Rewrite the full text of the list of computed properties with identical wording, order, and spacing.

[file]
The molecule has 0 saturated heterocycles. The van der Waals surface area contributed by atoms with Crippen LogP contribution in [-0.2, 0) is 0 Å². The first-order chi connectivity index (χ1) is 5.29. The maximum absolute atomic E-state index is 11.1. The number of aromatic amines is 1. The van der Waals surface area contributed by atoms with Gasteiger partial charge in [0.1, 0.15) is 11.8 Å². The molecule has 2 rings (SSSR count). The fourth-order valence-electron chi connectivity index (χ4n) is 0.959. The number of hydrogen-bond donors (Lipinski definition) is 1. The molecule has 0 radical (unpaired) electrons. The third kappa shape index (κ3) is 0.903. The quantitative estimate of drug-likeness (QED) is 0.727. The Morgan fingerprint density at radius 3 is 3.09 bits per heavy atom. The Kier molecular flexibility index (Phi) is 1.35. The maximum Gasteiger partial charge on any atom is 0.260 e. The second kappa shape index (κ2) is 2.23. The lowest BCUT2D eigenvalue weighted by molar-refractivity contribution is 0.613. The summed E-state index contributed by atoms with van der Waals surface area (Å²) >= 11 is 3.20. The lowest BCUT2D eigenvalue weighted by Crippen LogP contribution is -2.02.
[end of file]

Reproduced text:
The molecule has 0 saturated heterocycles. The van der Waals surface area contributed by atoms with Crippen LogP contribution in [-0.2, 0) is 0 Å². The first-order chi connectivity index (χ1) is 5.29. The maximum absolute atomic E-state index is 11.1. The number of aromatic amines is 1. The van der Waals surface area contributed by atoms with Gasteiger partial charge in [0.1, 0.15) is 11.8 Å². The molecule has 2 rings (SSSR count). The fourth-order valence-electron chi connectivity index (χ4n) is 0.959. The number of hydrogen-bond donors (Lipinski definition) is 1. The molecule has 0 radical (unpaired) electrons. The third kappa shape index (κ3) is 0.903. The quantitative estimate of drug-likeness (QED) is 0.727. The Morgan fingerprint density at radius 3 is 3.09 bits per heavy atom. The Kier molecular flexibility index (Phi) is 1.35. The maximum Gasteiger partial charge on any atom is 0.260 e. The second kappa shape index (κ2) is 2.23. The lowest BCUT2D eigenvalue weighted by molar-refractivity contribution is 0.613. The summed E-state index contributed by atoms with van der Waals surface area (Å²) >= 11 is 3.20. The lowest BCUT2D eigenvalue weighted by Crippen LogP contribution is -2.02.